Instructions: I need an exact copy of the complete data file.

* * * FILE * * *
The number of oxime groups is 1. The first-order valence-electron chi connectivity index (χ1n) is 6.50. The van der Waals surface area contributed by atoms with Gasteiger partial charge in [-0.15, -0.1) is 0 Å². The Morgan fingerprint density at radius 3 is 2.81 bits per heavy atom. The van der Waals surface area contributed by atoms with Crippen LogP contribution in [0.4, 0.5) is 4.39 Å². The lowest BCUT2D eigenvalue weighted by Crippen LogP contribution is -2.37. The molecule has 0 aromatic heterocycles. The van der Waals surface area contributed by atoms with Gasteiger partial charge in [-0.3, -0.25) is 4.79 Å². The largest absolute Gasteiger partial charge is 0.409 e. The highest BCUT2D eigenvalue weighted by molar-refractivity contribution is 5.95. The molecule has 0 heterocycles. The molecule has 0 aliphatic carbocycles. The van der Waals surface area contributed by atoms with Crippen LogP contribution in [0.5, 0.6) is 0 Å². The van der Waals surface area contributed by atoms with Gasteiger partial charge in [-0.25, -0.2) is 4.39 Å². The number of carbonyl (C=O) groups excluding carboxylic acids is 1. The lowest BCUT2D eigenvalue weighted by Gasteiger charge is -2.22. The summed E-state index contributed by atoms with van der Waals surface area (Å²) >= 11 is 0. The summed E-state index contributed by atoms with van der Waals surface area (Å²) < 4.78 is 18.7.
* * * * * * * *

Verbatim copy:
The number of oxime groups is 1. The first-order valence-electron chi connectivity index (χ1n) is 6.50. The van der Waals surface area contributed by atoms with Gasteiger partial charge in [-0.15, -0.1) is 0 Å². The Morgan fingerprint density at radius 3 is 2.81 bits per heavy atom. The van der Waals surface area contributed by atoms with Crippen LogP contribution in [0.4, 0.5) is 4.39 Å². The lowest BCUT2D eigenvalue weighted by Crippen LogP contribution is -2.37. The molecule has 0 aromatic heterocycles. The van der Waals surface area contributed by atoms with Gasteiger partial charge in [-0.3, -0.25) is 4.79 Å². The largest absolute Gasteiger partial charge is 0.409 e. The highest BCUT2D eigenvalue weighted by molar-refractivity contribution is 5.95. The molecule has 0 heterocycles. The molecule has 0 aliphatic carbocycles. The van der Waals surface area contributed by atoms with Crippen LogP contribution in [0.5, 0.6) is 0 Å². The van der Waals surface area contributed by atoms with Gasteiger partial charge in [-0.25, -0.2) is 4.39 Å². The number of carbonyl (C=O) groups excluding carboxylic acids is 1. The lowest BCUT2D eigenvalue weighted by Gasteiger charge is -2.22. The summed E-state index contributed by atoms with van der Waals surface area (Å²) >= 11 is 0. The summed E-state index contributed by atoms with van der Waals surface area (Å²) < 4.78 is 18.7.